You want every aspect of your wedding to be a beautiful, magical experience… but achieving that while sticking to a budget is pretty much impossible. If you’re looking for items to cross off, have you considered whether wedding favors are truly necessary?
Wedding favors have evolved a lot over the past few decades. Long gone are the days of organza bags filled with pastel Jordan almonds. Wedding favors are supposed to be a small gift that thanks the guests for attending your nuptials–you know, in addition to the free food, alcohol, and everything else you’ve provided.
Wedding favors aren’t a new custom; in fact, the modern tradition is based on the Renaissance exchange of bonbonnieres. These small boxes, which could be made out of anything from hand-painted porcelain to precious metals, usually contained some kind of sweet treat–including sugar-dipped almonds. Sugar was one of the most valuable commodities in the world throughout much of history, and these trinkets were a way for wealthy families to impress their guests.
Modern Wedding Favor Trends
These days, trendy wedding favors can be divided into two categories. Those with the budget–or simply the determination to impress–are opting for luxe gift bags that treat their guests like royalty. These swag bags wouldn’t be out of place at the Academy Awards, and they’re sure to wow your guests and put a sizeable dent in your bank account.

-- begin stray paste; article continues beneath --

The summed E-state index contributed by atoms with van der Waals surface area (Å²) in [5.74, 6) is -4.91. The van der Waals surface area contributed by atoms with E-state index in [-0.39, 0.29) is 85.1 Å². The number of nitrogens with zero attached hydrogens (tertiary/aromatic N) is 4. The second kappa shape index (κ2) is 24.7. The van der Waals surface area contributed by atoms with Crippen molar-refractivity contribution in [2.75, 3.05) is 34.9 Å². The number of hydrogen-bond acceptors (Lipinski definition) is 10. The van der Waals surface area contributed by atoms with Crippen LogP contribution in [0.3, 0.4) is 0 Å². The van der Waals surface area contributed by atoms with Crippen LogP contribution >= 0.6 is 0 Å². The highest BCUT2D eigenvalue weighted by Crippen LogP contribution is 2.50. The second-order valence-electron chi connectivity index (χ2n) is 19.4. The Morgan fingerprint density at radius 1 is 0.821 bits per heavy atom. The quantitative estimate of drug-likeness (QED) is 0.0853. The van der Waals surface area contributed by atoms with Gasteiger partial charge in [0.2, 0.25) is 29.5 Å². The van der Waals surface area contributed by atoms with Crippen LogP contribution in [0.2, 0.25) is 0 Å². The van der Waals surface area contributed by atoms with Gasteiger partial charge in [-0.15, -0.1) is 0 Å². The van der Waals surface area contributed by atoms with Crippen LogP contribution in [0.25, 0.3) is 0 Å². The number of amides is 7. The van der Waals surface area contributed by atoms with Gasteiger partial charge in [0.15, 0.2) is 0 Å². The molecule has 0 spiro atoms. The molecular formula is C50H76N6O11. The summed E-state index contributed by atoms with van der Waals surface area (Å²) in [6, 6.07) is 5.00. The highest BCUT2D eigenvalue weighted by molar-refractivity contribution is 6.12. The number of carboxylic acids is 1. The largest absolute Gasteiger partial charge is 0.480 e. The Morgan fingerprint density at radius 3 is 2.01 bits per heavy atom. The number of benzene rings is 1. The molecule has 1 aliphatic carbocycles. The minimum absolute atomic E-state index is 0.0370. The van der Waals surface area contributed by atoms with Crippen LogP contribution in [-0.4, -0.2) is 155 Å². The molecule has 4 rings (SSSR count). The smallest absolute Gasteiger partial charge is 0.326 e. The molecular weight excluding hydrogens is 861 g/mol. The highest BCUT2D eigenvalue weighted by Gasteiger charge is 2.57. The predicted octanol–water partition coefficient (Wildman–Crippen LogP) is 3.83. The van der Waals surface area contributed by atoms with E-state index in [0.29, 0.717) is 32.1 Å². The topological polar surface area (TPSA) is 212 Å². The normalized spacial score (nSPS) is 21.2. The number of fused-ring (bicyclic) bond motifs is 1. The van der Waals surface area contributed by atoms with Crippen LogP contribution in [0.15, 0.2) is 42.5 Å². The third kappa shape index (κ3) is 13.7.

On the other end of the spectrum, some couples are opting for smaller, more eco-conscious gifts. Most weddings have trended away from cheap trinkets stamped with the couple’s names and the date of their wedding. After all, who needs a drink coozy with their cousin’s face on it?
Offering something that the guests can enjoy right away, such as a late-night treat at the end of the reception, is never a bad idea. Working with local, independent businesses is also a great way to give conscientious gifts with meaning. And most wedding experts recommend that you ditch the monograms or at least keep the personalization to a minimum for gifts that are meant to last longer.
Is It Poor Etiquette to Skip the Favors?
It’s an increasingly popular trend to offer no gifts at all! Think that makes you stingy? Not at all. A mass-produced tchotchke that most guests will lose or discard within a month or two isn’t really worth the cost. Instead, consider skipping the favors entirely or making a donation to a meaningful charity in each person’s name.
You’re not obligated to give out gifts to your guests. If you want to treat them and can afford to do it, then go ahead. But eliminating favors from your budget is totally acceptable at a modern wedding, too.